What is Xcode and what are its top alternatives?
Xcode alternatives & related posts
related Visual Studio posts
Secure Membership Web API backed by SQL Server. This is the backing API to store additional profile and complex membership metadata outside of an Azure AD B2C provider. The front-end using the Azure AD B2C to allow 3rd party trusted identity providers to authenticate. This API provides a way to add and manage more complex permission structures than can easily be maintained in Azure AD.
We have .Net developers and an Azure infrastructure environment using server-less functions, logic apps and SaaS where ever possible. For this service I opted to keep it as a classic WebAPI project and deployed to AppService.
- Trusted Authentication Provider: @AzureActiveDirectoryB2C
- Frameworks: .NET Core
- IDEs: Visual Studio Code , Visual Studio
- Libraries: jQuery @EntityFramework, @AutoMapper, @FeatureToggle , @Swashbuckle
- Database: @SqlAzure
- Source Control: Git
- Build and Release Pipelines: Azure DevOps
- Test tools: Postman , Newman
- Test framework: @nUnit, @moq
- Infrastructure: @AzureAppService, @AzureAPIManagement
.NET Core is #free, #cross-platform, and #opensource. A developer platform for building all types of apps ( #web apps #mobile #games #machinelearning #AI and #Desktop ).
Developers have chosen .NET for:
Productive: Combined with the extensive class libraries, common APIs, multi-language support, and the powerful tooling provided by the Visual Studio family ( Visual Studio and Visual Studio Code ), .NET is the most productive platform for developers.
Any app: From mobile applications running on iOS, Android and Windows, to Enterprise server applications running on Windows Server and Linux, or high-scale microservices running in the cloud, .NET provides a solution for you.
Performance: .NET is fast. Really fast! The popular TechEmpower benchmark compares web application frameworks with tasks like JSON serialization, database access, and server side template rendering - .NET performs faster than any other popular framework.
related Swift posts
I use Visual Studio Code because at this time is a mature software and I can do practically everything using it.
It's free and open source: The project is hosted on GitHub and it’s free to download, fork, modify and contribute to the project.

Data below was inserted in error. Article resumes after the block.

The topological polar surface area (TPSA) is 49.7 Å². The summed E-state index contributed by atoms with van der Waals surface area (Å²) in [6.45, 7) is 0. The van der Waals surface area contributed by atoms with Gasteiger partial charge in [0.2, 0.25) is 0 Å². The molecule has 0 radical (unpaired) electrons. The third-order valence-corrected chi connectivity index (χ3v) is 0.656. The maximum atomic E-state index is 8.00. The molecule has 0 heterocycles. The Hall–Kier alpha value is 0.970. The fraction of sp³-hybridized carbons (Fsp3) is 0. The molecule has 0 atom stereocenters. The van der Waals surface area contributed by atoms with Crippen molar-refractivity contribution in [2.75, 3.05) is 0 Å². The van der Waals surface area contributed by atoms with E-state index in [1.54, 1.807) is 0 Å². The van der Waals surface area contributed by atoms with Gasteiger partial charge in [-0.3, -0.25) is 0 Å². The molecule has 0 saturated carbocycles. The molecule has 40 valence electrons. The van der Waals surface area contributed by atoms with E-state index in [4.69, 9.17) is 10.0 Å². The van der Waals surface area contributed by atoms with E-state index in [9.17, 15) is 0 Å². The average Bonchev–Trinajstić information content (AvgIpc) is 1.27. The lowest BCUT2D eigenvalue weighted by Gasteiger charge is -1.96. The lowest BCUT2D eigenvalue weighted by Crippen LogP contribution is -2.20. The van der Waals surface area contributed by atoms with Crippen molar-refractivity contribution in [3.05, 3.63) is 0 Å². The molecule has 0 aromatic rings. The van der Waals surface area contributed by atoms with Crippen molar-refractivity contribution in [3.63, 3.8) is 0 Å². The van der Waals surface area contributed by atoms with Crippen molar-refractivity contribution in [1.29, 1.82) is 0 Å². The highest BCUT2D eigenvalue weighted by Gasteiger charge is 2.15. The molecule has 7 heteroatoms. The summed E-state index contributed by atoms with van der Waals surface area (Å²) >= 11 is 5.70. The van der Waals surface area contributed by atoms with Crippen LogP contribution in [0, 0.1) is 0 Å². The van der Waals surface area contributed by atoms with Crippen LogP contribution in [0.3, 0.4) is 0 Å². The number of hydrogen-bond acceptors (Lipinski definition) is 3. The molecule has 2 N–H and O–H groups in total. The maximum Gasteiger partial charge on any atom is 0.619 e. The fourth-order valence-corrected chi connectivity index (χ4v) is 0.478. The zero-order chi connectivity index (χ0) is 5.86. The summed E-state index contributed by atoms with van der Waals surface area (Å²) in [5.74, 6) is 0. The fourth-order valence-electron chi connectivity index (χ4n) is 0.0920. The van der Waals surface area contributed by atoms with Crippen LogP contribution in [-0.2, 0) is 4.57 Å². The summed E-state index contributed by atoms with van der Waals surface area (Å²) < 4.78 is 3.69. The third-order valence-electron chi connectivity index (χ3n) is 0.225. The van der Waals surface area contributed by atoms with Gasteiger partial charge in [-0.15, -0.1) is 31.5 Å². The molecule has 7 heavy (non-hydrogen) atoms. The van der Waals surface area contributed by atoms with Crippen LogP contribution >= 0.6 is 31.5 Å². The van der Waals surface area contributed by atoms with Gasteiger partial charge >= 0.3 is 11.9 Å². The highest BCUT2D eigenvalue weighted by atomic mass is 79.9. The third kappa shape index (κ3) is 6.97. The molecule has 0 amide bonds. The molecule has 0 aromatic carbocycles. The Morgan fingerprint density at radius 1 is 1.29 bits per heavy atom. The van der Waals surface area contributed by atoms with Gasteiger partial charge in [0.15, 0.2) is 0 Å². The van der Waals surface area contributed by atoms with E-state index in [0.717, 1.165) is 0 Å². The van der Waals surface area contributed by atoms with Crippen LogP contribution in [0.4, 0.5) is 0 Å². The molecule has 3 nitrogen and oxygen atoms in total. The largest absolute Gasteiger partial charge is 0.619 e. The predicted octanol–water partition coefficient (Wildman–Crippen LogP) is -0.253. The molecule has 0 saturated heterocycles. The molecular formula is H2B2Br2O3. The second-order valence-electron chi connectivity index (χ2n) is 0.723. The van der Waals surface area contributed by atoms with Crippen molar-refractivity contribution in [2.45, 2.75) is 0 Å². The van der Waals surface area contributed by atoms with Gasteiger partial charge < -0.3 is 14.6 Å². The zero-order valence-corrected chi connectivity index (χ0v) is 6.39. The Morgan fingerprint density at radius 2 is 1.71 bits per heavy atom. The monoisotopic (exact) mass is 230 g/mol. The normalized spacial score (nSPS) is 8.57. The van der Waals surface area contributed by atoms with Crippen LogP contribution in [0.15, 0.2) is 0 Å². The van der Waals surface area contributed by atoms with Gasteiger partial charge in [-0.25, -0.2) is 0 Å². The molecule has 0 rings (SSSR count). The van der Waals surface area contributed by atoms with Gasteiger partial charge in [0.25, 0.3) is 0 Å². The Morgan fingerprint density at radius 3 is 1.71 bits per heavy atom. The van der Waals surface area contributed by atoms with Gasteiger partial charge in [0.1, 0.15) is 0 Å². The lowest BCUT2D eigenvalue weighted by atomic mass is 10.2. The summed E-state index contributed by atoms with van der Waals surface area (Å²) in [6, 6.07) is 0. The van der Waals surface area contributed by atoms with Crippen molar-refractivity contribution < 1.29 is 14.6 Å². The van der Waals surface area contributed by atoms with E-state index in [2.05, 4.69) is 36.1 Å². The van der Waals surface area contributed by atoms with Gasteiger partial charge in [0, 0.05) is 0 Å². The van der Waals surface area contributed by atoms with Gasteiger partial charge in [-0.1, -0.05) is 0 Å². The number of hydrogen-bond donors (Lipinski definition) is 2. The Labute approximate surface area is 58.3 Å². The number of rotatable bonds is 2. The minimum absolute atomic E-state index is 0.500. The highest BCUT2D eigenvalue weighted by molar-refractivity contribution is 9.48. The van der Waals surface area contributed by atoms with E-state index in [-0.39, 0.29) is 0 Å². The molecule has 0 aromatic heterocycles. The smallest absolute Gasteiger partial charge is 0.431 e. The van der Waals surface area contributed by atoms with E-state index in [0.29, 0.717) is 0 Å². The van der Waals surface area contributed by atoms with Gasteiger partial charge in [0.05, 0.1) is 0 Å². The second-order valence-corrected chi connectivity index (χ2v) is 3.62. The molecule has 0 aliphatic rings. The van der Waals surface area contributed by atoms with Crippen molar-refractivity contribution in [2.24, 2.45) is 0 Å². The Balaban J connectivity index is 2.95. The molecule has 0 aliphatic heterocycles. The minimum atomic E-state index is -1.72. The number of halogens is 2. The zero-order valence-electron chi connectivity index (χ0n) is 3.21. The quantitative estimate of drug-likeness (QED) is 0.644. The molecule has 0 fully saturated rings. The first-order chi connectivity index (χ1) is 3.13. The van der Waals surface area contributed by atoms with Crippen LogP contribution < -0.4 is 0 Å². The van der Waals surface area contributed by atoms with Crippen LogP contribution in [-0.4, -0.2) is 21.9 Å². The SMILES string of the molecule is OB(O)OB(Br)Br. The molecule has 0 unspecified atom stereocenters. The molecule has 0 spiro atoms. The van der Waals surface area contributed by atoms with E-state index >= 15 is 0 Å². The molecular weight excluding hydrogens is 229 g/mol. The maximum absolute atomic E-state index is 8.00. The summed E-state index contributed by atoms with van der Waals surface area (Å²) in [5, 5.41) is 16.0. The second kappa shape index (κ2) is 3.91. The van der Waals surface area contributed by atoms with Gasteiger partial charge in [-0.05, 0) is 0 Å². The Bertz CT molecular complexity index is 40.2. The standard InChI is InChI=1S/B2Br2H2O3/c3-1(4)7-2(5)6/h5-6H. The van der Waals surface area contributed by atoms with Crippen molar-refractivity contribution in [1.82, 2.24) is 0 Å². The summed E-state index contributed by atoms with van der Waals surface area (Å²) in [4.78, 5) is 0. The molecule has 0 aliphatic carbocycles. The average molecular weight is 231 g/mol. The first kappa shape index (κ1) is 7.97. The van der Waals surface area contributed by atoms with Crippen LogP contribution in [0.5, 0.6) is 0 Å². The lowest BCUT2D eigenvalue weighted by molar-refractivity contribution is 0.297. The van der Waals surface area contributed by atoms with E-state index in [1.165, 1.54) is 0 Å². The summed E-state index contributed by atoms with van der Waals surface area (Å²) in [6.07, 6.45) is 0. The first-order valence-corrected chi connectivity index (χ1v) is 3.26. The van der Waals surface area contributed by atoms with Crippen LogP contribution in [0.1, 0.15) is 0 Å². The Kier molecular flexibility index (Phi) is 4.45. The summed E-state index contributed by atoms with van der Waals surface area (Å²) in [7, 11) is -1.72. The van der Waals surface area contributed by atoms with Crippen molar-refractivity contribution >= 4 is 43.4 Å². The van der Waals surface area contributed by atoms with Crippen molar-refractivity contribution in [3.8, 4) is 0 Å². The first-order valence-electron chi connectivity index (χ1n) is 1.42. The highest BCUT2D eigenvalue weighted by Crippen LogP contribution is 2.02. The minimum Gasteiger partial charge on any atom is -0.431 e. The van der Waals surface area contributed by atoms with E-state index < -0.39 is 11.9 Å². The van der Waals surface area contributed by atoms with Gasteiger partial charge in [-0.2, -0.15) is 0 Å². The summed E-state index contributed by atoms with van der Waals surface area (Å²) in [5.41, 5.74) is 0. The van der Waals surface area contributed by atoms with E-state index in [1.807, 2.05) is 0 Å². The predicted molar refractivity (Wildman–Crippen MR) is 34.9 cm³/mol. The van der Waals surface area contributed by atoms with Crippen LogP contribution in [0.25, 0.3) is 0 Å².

Multi-platform: You can download binaries for different platforms, included Windows (x64), MacOS and Linux (
LightWeight: It runs smoothly in different devices. It has an average memory and CPU usage. Starts almost immediately and it’s very stable.
.properties, XML and JSON files.
Integrated tools: Includes an integrated terminal, debugger, problem list and console output inspector. The project navigator sidebar is simple and powerful: you can manage your files and folders with ease. The command palette helps you find commands by text. The search widget has a powerful auto-complete feature to search and find your files.
Extensible and configurable: There are many extensions available for every language supported, including syntax highlighters, IntelliSense and code completion, and debuggers. There are also extension to manage application configuration and architecture like Docker and Jenkins.
Integrated with Git: You can visually manage your project repositories, pull, commit and push your changes, and easy conflict resolution.( there is support for SVN (Subversion) users by plugin)
Back in the days, we started looking for a date on different matrimonial websites as there were no Dating Applications. We used to create different profiles. It all changed in 2012 when Tinder, an Online Dating application came into India Market.
Tinder allowed us to communicate with our potential soul mates. That too without paying any extra money. I too got 4-6 matches in 6 years. It changed the life of many Millennials. Tinder created a revolution of its own. P.S. - I still don't have a date :(